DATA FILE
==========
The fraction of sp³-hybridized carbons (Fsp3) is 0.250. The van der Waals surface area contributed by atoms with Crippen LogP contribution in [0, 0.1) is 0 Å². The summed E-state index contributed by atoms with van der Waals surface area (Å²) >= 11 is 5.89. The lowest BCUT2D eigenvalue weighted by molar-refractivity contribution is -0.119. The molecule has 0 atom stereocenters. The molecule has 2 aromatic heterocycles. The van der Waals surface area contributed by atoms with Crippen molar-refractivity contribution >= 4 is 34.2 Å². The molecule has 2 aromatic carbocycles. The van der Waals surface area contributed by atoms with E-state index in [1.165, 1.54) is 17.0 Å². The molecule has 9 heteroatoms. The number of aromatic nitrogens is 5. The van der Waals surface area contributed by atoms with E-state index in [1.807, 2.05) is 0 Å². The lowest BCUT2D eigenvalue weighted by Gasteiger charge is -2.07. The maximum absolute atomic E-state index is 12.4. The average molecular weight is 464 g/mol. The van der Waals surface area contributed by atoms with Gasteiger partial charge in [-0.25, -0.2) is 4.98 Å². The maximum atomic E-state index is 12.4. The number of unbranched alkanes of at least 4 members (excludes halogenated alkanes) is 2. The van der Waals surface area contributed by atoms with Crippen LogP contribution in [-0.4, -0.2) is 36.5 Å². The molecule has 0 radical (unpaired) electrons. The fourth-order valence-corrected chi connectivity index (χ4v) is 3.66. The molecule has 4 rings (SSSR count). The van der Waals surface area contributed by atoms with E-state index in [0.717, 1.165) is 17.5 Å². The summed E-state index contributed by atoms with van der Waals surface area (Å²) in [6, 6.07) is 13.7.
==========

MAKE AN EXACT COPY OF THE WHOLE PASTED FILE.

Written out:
The fraction of sp³-hybridized carbons (Fsp3) is 0.250. The van der Waals surface area contributed by atoms with Crippen LogP contribution in [0, 0.1) is 0 Å². The summed E-state index contributed by atoms with van der Waals surface area (Å²) >= 11 is 5.89. The lowest BCUT2D eigenvalue weighted by molar-refractivity contribution is -0.119. The molecule has 0 atom stereocenters. The molecule has 2 aromatic heterocycles. The van der Waals surface area contributed by atoms with Crippen molar-refractivity contribution >= 4 is 34.2 Å². The molecule has 2 aromatic carbocycles. The van der Waals surface area contributed by atoms with E-state index in [1.165, 1.54) is 17.0 Å². The molecule has 9 heteroatoms. The number of aromatic nitrogens is 5. The van der Waals surface area contributed by atoms with E-state index in [1.807, 2.05) is 0 Å². The lowest BCUT2D eigenvalue weighted by Gasteiger charge is -2.07. The maximum absolute atomic E-state index is 12.4. The average molecular weight is 464 g/mol. The van der Waals surface area contributed by atoms with Gasteiger partial charge in [-0.25, -0.2) is 4.98 Å². The maximum atomic E-state index is 12.4. The number of unbranched alkanes of at least 4 members (excludes halogenated alkanes) is 2. The van der Waals surface area contributed by atoms with Crippen LogP contribution in [-0.4, -0.2) is 36.5 Å². The molecule has 0 radical (unpaired) electrons. The fourth-order valence-corrected chi connectivity index (χ4v) is 3.66. The molecule has 4 rings (SSSR count). The van der Waals surface area contributed by atoms with E-state index in [0.717, 1.165) is 17.5 Å². The summed E-state index contributed by atoms with van der Waals surface area (Å²) in [6, 6.07) is 13.7.